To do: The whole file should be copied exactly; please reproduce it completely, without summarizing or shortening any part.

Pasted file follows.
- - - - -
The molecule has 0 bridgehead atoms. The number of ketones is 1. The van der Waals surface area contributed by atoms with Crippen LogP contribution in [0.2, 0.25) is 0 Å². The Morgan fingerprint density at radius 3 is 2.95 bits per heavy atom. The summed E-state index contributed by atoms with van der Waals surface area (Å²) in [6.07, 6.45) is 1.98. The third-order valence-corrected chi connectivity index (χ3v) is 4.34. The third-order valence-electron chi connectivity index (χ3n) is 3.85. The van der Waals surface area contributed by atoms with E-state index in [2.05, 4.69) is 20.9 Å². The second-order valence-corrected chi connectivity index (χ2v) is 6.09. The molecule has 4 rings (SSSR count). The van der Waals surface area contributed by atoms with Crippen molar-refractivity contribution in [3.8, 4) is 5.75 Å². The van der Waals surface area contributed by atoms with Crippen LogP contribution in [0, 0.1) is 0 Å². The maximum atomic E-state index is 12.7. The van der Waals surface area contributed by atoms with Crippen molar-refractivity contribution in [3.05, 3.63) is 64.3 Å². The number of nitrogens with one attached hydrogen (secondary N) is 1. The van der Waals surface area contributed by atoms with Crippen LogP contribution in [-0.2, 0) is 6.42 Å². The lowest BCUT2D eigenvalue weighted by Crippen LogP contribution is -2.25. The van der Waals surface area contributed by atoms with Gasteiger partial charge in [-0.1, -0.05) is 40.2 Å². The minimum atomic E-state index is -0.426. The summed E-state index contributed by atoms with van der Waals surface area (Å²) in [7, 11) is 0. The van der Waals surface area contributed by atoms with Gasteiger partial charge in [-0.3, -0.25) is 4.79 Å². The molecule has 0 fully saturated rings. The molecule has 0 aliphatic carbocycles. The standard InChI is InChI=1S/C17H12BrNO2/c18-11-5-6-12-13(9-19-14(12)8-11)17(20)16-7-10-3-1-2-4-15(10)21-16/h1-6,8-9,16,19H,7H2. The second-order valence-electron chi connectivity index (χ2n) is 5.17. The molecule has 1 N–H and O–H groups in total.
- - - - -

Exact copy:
The molecule has 0 bridgehead atoms. The number of ketones is 1. The van der Waals surface area contributed by atoms with Crippen LogP contribution in [0.2, 0.25) is 0 Å². The Morgan fingerprint density at radius 3 is 2.95 bits per heavy atom. The summed E-state index contributed by atoms with van der Waals surface area (Å²) in [6.07, 6.45) is 1.98. The third-order valence-corrected chi connectivity index (χ3v) is 4.34. The third-order valence-electron chi connectivity index (χ3n) is 3.85. The van der Waals surface area contributed by atoms with E-state index in [2.05, 4.69) is 20.9 Å². The second-order valence-corrected chi connectivity index (χ2v) is 6.09. The molecule has 4 rings (SSSR count). The van der Waals surface area contributed by atoms with Crippen molar-refractivity contribution in [3.8, 4) is 5.75 Å². The van der Waals surface area contributed by atoms with Crippen LogP contribution in [0, 0.1) is 0 Å². The maximum atomic E-state index is 12.7. The van der Waals surface area contributed by atoms with Crippen molar-refractivity contribution in [3.05, 3.63) is 64.3 Å². The number of nitrogens with one attached hydrogen (secondary N) is 1. The van der Waals surface area contributed by atoms with Crippen LogP contribution in [-0.2, 0) is 6.42 Å². The lowest BCUT2D eigenvalue weighted by Crippen LogP contribution is -2.25. The van der Waals surface area contributed by atoms with Gasteiger partial charge in [-0.1, -0.05) is 40.2 Å². The minimum atomic E-state index is -0.426. The summed E-state index contributed by atoms with van der Waals surface area (Å²) in [7, 11) is 0. The van der Waals surface area contributed by atoms with Gasteiger partial charge in [-0.3, -0.25) is 4.79 Å². The molecule has 0 fully saturated rings. The molecule has 0 aliphatic carbocycles. The standard InChI is InChI=1S/C17H12BrNO2/c18-11-5-6-12-13(9-19-14(12)8-11)17(20)16-7-10-3-1-2-4-15(10)21-16/h1-6,8-9,16,19H,7H2. The second-order valence-electron chi connectivity index (χ2n) is 5.17. The molecule has 1 N–H and O–H groups in total.